The Dietary Guidelines defines the next phase of the human life cycle, late adolescence, as the period from ages fourteen to eighteen. After puberty, the rate of physical growth slows down. Girls stop growing taller around age sixteen, while boys continue to grow taller until ages eighteen to twenty. One of the psychological and emotional changes that takes place during this life stage includes the desire for independence as adolescents develop individual identities apart from their families.Elaine U. Polan, RNC, MS and Daphne R. Taylor, RN, MS, Journey Across the Life Span: Human Development and Health Promotion (Philadelphia: F. A. Davis Company, 2003), 171–76. As teenagers make more and more of their dietary decisions, parents or other caregivers and authority figures should guide them toward appropriate, nutritious choices.
The next phase, young adulthood, is the period from ages nineteen to thirty. It is a stable time compared to childhood and adolescence. Physical growth has been completed and all of the organs and body systems are fully developed. Typically, a young adult who is active has reached his or her physical peak and is in prime health. For example, vital capacity, or the maximum amount of air that the lungs can inhale and exhale, is at its peak between the ages of twenty and forty.Elaine U. Polan, RNC, MS and Daphne R. Taylor, RN, MS, Journey Across the Life Span: Human Development and Health Promotion (Philadelphia: F. A. Davis Company, 2003), 192–93. Proper nutrition and adequate physical activity at this stage not only promote wellness in the present, but also provide a solid foundation for the future.
Nutritionally speaking, middle age is defined as the period from age thirty-one to fifty. The early period of this stage is very different from the end. For example, during the early years of middle age, many women experience pregnancy, childbirth, and lactation. In the latter part of this life stage, women face perimenopause, which is a transition period that leads up to menopause, or the end of menstruation. A number of physical changes take place in the middle-aged years, including the loss of bone mass in women due to dropping levels of estrogen during menopause. In both men and women, visual acuity declines, and by age forty there can be a decreased ability to see objects at a close distance, a condition known as presbyopia.Elaine U. Polan, RNC, MS and Daphne R. Taylor, RN, MS, Journey Across the Life Span: Human Development and Health Promotion (Philadelphia: F. A. Davis Company, 2003), 192–93. All of these are signs of aging, as the human body begins to change in subtle and not-so-subtle ways. However, a middle aged person can remain vital, healthy, and near his or her physical peak with proper diet and adequate exercise.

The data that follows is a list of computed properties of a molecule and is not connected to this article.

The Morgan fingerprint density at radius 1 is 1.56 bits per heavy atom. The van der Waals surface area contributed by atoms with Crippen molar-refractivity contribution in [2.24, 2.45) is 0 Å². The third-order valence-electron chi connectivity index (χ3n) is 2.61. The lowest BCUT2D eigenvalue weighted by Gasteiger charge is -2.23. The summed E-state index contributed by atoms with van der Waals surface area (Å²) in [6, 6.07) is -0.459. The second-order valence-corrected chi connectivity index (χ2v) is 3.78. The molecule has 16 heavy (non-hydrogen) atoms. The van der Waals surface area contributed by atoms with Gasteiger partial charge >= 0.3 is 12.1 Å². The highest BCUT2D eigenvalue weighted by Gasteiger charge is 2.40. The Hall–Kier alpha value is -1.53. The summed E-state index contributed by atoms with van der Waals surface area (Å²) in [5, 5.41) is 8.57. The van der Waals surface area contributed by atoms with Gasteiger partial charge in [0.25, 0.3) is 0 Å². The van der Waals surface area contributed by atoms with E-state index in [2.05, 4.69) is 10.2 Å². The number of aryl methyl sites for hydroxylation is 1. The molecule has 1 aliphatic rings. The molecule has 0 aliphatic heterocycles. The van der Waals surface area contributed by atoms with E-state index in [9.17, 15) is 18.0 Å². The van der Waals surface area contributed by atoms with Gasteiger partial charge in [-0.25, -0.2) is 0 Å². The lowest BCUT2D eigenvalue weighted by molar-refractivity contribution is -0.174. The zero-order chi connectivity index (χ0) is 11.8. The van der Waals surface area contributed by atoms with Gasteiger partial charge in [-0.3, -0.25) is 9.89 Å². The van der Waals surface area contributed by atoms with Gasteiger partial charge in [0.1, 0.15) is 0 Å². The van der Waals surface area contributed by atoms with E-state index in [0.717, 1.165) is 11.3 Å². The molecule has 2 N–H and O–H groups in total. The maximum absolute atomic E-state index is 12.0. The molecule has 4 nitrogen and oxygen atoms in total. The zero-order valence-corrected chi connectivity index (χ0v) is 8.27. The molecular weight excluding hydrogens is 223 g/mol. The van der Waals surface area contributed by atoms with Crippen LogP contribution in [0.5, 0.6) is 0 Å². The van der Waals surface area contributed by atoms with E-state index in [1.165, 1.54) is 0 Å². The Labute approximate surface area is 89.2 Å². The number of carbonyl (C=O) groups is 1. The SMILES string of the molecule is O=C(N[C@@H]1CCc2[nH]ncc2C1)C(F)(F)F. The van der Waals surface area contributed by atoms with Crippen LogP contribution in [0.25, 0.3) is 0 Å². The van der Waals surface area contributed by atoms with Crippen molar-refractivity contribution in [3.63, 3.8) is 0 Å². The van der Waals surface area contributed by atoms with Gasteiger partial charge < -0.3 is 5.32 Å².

The senior, or elderly, years are the period from age fifty-one until the end of life. A number of physiological and emotional changes take place during this life stage. For example, many elderly adults face serious health challenges, such as cancer, heart disease, diabetes, or dementia. Both men and women experience a loss of muscle mass and strength and undergo changes in body composition. Fat deposits build up in the abdominal area, which increases the risk for Type 2 diabetes and cardiovascular disease. The skin becomes thinner and may take longer to heal after an injury. Around age seventy, men begin to experience bone loss when estrogen and testosterone levels begin to decline.American Medical Association, Complete Guide to Prevention and Wellness (Hoboken, NJ: John Wiley & Sons, Inc., 2008), 512. Healthy nutritional choices can help to prevent or manage disability and chronic conditions.
In addition, disorders of the nervous system can have profound effects. DementiaA disorder of the nervous system characterized by changes in the normal activity of the brain. is the umbrella term for changes in the normal activity of the brain. Elderly adults who suffer from dementia may experience memory loss, agitation, and delusions. One in eight people over age sixty-four and almost half of all people over eighty-five suffer from the brain disorder Alzheimer’s disease, which is the most common form of dementia.American Medical Association, Complete Guide to Prevention and Wellness (Hoboken, NJ: John Wiley & Sons, Inc., 2008), 421. Neurological disorder and psychological conditions, such as depression, can influence attitudes toward food, along with the ability to prepare or ingest food. They might lead some adults to overindulge to compensate for stress or emotions that are difficult to handle. Other adults might eat less or pay less attention to their diet and nutritional needs. Elderly adults may also need guidance from dietitians and health-care professionals to make the best dietary choices for this stage of life.
Nutritional needs continue to change at each stage of life. It is important to adjust your diet and physical activity to meet these changing needs and ensure health and wellness throughout your life. Parents must continue to help their school-aged children and adolescents establish healthy eating habits and attitudes toward food. Their primary role is to bring a wide variety of health-promoting foods into the home, so that their children can make good choices. As children become adults, they must be mindful of the choices they make and how those choices affect their health, not only in the present but also in the future.